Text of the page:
The party nominated her in May 1872 in New York and selected as her running mate Frederick Douglass. However, Douglass never appeared at the party’s nominating convention, never agreed to run with Woodhull, never participated in the campaign and actually gave stump speeches for incumbent Republican Ulysses S. Grant.

The Sexual Freedom Summit features human rights activists, sexuality educators and researchers, authors, and professionals from the legal and medical fields who come together to share information, experiences, tools, and strategies to use in the fight for human rights and sexual freedom

From Our Archives:  Sexual Freedom Summit Encourages Americans to Talk About Sex

From Politico:  The Strange Tale of the First Woman to Run for President
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Tax Marches - Saturday, April 15
tax march

.

The Tax March is a movement around the country to demand transparency and fairness from the United States Commander-in-Chief. Throughout his campaign, 45 told the American people he would release his tax returns. Despite intense public pressure, 45 has not yet done so – breaking with 40 years of precedent.

“Without seeing his tax returns, we have no idea what he's hiding – shady business deals,” says event organizers.

 
On the Tax March site, you can sign-up to affirm your being at the March, share the information on Facebook and/or Twitter, or find an event near you.

On April 15, there will be marches on Washington and in communities across the country. Representative Maxine Waters is scheduled to speak at the DC March. The Resources page includes graphics you can share on social media.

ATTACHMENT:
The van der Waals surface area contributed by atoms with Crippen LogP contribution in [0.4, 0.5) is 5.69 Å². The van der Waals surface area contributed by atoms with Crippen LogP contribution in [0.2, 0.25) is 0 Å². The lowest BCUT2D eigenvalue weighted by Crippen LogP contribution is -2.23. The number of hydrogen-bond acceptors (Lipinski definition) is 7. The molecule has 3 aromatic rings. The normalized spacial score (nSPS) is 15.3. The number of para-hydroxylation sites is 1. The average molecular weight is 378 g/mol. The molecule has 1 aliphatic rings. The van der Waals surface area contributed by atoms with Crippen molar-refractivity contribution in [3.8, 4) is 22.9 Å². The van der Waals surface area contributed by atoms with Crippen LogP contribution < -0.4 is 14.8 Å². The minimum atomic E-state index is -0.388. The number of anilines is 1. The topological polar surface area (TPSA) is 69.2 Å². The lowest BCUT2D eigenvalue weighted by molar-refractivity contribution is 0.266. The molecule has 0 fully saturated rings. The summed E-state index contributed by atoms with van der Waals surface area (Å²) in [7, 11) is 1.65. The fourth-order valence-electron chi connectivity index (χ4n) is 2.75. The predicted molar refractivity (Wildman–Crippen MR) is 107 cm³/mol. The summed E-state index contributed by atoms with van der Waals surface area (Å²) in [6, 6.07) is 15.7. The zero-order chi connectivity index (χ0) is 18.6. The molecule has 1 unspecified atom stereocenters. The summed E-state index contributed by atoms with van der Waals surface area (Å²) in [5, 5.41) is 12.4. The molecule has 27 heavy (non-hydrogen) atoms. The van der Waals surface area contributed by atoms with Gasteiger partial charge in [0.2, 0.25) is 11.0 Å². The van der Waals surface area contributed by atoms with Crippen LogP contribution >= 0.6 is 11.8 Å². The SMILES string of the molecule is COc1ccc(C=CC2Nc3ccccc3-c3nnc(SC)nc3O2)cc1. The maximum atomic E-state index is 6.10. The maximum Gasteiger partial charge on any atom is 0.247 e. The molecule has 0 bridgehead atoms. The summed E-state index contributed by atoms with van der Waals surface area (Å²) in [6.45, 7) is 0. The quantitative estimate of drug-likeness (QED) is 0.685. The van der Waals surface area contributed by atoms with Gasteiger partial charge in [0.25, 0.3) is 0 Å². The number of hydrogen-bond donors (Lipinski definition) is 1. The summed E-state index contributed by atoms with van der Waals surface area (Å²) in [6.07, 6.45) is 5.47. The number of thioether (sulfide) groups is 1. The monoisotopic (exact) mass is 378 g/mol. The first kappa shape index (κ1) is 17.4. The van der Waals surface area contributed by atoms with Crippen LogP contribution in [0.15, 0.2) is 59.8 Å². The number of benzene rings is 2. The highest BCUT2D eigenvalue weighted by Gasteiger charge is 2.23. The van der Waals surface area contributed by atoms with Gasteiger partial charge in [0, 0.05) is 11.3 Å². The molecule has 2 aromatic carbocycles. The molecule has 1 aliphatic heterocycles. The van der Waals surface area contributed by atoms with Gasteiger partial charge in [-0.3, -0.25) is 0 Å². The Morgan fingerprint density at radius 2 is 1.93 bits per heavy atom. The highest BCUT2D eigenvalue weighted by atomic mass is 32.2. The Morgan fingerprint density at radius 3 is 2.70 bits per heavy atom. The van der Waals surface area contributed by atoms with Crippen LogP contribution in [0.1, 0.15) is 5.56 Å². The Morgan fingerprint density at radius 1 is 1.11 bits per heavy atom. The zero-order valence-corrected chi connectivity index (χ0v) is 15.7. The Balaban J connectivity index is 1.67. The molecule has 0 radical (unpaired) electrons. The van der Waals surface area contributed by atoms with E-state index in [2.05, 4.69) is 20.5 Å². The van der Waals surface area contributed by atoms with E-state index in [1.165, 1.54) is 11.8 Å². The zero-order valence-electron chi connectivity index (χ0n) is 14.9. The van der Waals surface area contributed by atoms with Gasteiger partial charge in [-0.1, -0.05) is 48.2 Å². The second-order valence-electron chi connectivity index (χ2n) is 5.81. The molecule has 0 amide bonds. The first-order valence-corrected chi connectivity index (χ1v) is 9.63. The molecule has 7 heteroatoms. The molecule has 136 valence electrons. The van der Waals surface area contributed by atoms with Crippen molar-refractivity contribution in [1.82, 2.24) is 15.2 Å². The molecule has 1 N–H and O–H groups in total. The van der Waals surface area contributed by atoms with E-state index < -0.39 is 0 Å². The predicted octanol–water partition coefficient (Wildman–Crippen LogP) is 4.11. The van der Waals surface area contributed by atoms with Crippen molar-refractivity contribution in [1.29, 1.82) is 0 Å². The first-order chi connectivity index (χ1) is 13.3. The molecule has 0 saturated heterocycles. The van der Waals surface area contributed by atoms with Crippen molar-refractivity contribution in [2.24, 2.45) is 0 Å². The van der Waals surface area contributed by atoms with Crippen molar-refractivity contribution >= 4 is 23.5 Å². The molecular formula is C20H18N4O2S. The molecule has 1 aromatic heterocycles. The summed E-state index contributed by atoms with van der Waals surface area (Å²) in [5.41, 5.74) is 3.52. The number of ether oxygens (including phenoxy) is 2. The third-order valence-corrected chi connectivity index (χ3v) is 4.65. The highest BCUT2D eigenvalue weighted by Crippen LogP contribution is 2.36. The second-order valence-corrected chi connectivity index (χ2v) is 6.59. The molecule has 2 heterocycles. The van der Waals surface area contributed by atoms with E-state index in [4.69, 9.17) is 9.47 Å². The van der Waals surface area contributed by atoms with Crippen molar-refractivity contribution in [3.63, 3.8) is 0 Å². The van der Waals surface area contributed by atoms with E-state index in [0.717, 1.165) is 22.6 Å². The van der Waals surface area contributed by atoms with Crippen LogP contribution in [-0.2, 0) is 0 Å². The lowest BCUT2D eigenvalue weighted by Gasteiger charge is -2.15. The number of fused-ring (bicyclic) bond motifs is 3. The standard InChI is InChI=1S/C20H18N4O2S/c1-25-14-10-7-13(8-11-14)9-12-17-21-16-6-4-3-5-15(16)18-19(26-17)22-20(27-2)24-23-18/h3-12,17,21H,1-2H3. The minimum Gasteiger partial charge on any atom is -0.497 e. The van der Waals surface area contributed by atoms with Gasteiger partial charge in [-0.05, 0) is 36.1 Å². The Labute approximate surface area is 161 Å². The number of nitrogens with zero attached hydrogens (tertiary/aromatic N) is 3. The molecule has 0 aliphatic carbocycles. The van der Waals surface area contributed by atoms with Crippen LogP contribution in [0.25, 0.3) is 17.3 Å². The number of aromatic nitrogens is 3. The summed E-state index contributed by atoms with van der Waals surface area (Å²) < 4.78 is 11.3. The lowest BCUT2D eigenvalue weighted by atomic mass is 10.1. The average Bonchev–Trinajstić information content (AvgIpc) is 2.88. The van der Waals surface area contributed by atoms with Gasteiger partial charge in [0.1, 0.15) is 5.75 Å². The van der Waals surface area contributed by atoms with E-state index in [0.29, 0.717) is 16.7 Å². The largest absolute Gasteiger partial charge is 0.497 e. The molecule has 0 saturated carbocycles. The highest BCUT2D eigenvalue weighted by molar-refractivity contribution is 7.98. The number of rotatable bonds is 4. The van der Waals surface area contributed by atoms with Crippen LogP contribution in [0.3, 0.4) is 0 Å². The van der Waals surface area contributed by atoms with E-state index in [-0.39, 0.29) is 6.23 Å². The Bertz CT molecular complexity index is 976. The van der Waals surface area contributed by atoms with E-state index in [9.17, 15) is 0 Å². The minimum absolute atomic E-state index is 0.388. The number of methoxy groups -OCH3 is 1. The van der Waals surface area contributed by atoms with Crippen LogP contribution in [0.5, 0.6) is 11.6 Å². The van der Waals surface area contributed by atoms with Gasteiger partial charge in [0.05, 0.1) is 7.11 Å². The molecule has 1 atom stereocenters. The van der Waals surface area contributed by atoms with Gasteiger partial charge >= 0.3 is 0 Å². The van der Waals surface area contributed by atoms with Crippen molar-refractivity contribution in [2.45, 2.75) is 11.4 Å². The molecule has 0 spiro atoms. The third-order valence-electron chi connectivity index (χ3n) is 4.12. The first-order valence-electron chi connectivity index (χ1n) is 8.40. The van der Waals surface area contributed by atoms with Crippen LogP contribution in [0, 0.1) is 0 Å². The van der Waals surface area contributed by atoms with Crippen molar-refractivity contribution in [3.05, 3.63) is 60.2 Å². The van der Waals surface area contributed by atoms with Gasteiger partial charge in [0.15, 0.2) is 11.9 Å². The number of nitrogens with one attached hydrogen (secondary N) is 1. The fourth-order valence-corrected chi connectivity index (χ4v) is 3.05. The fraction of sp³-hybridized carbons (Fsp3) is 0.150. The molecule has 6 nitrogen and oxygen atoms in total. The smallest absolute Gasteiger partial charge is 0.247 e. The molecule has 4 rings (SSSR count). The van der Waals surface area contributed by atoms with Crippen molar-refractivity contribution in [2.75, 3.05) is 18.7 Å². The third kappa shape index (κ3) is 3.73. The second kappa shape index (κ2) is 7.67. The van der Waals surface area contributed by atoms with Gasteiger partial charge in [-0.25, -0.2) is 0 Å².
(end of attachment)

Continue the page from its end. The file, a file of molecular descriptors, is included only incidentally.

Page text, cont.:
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Activities

orland paterson


Washington
Black Americans For A Better Future
Virginia Republican Gubernatorial Forum
Lee Center’s Kauffman Auditorium
1108 Jefferson Street
Alexandria, Virginia
Sat, April 15, noon to 2p, free

Ella Swings Lightly
Anacostia Art Center
1231 Good Hope Rd SE
Sun, Apr 23, 2p. free

Science Café360 
(is a casual space for open dialogue between community members, medical researchers, and social scientists. Researchers demystify what they do, how they do it, and why they think it will help local residents.)
Busboys and Poets - Brookland
625 Monroe Street NE
Wed, Apr 26, 6p-8p, free

Baltimore
Baltimore Career Fair
Sheraton Baltimore North
903 Dulaney Valley Rd.
Towson, MD
Wed, Apr 19, 11a-2p, free

New York
Slavery, Race and Freedom: Ancient Athens, Modern America
Orlando Patterson, Harvard University historical and cultural sociologist
NYU-Global Center for Academic and Spiritual Life
Grand Hall, Room 573
238 Thompson Street
Mon, Apr 17, 6:30p, free
RSVP at (212) 998-4222

Slavery, Christianity and Race: Ancient Rome, Modern America
Orlando Patterson, Harvard University historical and cultural sociologist
NYU Law School, Vanderbilt Hall
Room: Greenberg Lounge, 1st floor
40 Washington Square South
Tue, Apr 18, 6:30p, free
RSVP at (212) 998-4222 

Freedom, Contestation and Race in America: How we got from Obama to Trump
Orlando Patterson, Harvard University historical and cultural sociologist
NYU Law School, Vanderbilt Hall
Room: Greenberg Lounge, 1st floor
40 Washington Square South
Wed, Apr 19, 6:30p, free
RSVP at (212) 998-4222

Jamaica
Westmoreland Curry Festival
Mon, Apr 24
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Maryland becomes first state
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Rev. William Barber -
Recovering the Moral Center